No Way Home gloriously meets expectations
I don't think it's an exaggeration to say that Spider-Man: No Way Home is the most anticipated film of the COVID era, or that there's a lot riding on it. Two of the last three Marvel entries underperformed, while high expectations rests upon it, as an oft-viewed trailer confirmed that villains from the previous Spider-Man franchises will be included. Fans are waiting with bated breath to see if previous Spider-Men Tobey Maguire and Andrew Garfield will also appear as well
I'm happy to say that No Way Home surpasses expectations, delivering spectacle and emotional resonance as our hero (Tom Holland) makes great sacrifices while combating Dr. Octopus (Alfred Molina), Green Goblin (Willem Dafoe), Sandman (Thomas Hayden Church), the Lizard (Rhys Ifans) and Electro (Jamie Foxx). Stan Lee's classic moral, "With great power comes great responsibility," has always been at the core of the Spider-Man mythos and is the foundation here. What makes No Way Home one of the great superhero films is its powerful reminder that true heroism is within the grasp of us all, but that it comes at a price. Of course, that's the only thing that makes such deeds worthwhile, making those that commit such acts heroic indeed. In theaters.
Renner, Stanfield hit the bullseye with Hawkeye
Disney+'s latest Marvel television series, Hawkeye, is perhaps the most fun of the small-tube spin-offs which serve to fill in the gaps between the studio's big-screen juggernauts. Jeremy Renner reprises the title role as the eagle-eyed archer who's a bit battered, physically and emotionally, after dealing with Thanos in the last Avengers film. All he wants is to spend Christmas with his family, but their stop-over in New York City is interrupted when our hero finds that impulsive archer Kate Bishop (Hailee Stanfield) has been mistaken for him, bringing old foes out of the woodwork. Feeling somewhat responsible, he sets out to save her bacon.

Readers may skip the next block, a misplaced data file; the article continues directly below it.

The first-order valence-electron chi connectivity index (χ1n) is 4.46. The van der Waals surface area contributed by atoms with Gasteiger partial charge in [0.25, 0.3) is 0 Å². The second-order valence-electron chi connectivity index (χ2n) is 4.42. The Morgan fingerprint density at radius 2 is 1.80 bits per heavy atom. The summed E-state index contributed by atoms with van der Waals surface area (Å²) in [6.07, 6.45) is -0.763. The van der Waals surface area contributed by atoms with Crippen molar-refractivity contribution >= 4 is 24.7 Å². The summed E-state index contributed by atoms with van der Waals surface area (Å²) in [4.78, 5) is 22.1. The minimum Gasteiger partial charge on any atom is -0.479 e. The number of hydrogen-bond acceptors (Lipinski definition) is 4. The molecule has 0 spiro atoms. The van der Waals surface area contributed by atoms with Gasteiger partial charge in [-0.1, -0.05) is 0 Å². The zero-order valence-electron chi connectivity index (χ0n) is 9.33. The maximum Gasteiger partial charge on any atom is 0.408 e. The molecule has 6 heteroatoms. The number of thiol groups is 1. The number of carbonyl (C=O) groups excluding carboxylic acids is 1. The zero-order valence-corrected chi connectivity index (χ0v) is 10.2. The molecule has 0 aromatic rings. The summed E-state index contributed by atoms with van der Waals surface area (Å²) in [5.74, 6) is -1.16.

The antagonistic chemistry between the two leads is surprising and serves as the foundation for a show that, when you get down to it, doesn't have much of a plot. However, there's enthusiasm from all concerned, a car chase for the ages that I've gone back and watched three times, a really cool, pizza-eating dog and Florence Pugh reprising her role of assassin Yelena Belova from Black Widow. In the end, it's enough. Streaming on Disney+.
Alley gorgeous but bloated
Guillermo del Toro, one of the filmmakers I most admire, has few peers when it comes to visual composition and engaging storytelling. Perhaps I have set the bar too high where he's concerned as his latest, Nightmare Alley, has been getting mostly positive reviews and been appearing on many "Best of" lists. To be sure, this adaptation of the novel by William Lindsay Greham's novel is a stunning visual feast, yet this tale of Stanton Carlisle (Bradley Cooper), a two-bit con artist who flies too close to the sun with his mesmerist act is a long haul, a film that drags its feet towards a predictable ending.
Del Toro's cast, which includes Willem Dafoe, Rooney Mara, Toni Collette, Ron Perlman and David Strathairn as various members of the titular carnival, delivers the kind of solid performances you'd expect from this group of veterans. However, their fine work isn't enough to keep us fully engaged until our anti-hero goes to the big city and runs afoul of femme fatale Lilith Ritter (Cate Blanchett). There's a good movie somewhere in this bloated effort that fails to rise to the level of excellence we've come to expect from all involved.